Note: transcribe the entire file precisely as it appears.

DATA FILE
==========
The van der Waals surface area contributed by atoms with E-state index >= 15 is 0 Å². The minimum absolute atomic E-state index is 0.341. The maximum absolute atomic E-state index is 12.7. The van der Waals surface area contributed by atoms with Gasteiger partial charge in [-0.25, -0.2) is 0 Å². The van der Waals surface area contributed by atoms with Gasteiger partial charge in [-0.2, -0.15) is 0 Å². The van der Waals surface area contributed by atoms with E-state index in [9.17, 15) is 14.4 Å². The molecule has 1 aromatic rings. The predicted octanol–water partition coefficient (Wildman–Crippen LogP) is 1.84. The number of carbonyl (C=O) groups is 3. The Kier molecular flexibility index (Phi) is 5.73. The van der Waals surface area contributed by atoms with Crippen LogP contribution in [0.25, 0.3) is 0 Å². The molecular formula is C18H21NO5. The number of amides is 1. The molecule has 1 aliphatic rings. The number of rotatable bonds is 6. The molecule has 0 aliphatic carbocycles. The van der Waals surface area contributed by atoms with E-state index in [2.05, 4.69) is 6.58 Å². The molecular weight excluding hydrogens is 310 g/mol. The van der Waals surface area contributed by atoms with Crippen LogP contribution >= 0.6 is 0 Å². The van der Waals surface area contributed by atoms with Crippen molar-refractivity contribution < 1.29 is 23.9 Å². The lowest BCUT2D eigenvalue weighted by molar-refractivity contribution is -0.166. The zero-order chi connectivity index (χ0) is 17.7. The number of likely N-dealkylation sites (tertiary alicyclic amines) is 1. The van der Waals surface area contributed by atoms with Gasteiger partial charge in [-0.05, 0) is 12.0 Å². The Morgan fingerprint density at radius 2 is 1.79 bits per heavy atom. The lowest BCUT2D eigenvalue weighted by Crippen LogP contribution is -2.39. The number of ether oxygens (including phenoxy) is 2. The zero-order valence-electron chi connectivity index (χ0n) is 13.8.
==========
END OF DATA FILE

The van der Waals surface area contributed by atoms with E-state index >= 15 is 0 Å². The minimum absolute atomic E-state index is 0.341. The maximum absolute atomic E-state index is 12.7. The van der Waals surface area contributed by atoms with Gasteiger partial charge in [-0.25, -0.2) is 0 Å². The van der Waals surface area contributed by atoms with Gasteiger partial charge in [-0.2, -0.15) is 0 Å². The van der Waals surface area contributed by atoms with E-state index in [9.17, 15) is 14.4 Å². The molecule has 1 aromatic rings. The predicted octanol–water partition coefficient (Wildman–Crippen LogP) is 1.84. The number of carbonyl (C=O) groups is 3. The Kier molecular flexibility index (Phi) is 5.73. The van der Waals surface area contributed by atoms with Crippen LogP contribution in [0.25, 0.3) is 0 Å². The molecular formula is C18H21NO5. The number of amides is 1. The molecule has 1 aliphatic rings. The number of rotatable bonds is 6. The molecule has 0 aliphatic carbocycles. The van der Waals surface area contributed by atoms with E-state index in [2.05, 4.69) is 6.58 Å². The molecular weight excluding hydrogens is 310 g/mol. The van der Waals surface area contributed by atoms with Crippen LogP contribution >= 0.6 is 0 Å². The van der Waals surface area contributed by atoms with Crippen molar-refractivity contribution < 1.29 is 23.9 Å². The lowest BCUT2D eigenvalue weighted by molar-refractivity contribution is -0.166. The zero-order chi connectivity index (χ0) is 17.7. The number of likely N-dealkylation sites (tertiary alicyclic amines) is 1. The van der Waals surface area contributed by atoms with Gasteiger partial charge in [-0.05, 0) is 12.0 Å². The Morgan fingerprint density at radius 2 is 1.79 bits per heavy atom. The lowest BCUT2D eigenvalue weighted by Crippen LogP contribution is -2.39. The number of ether oxygens (including phenoxy) is 2. The zero-order valence-electron chi connectivity index (χ0n) is 13.8.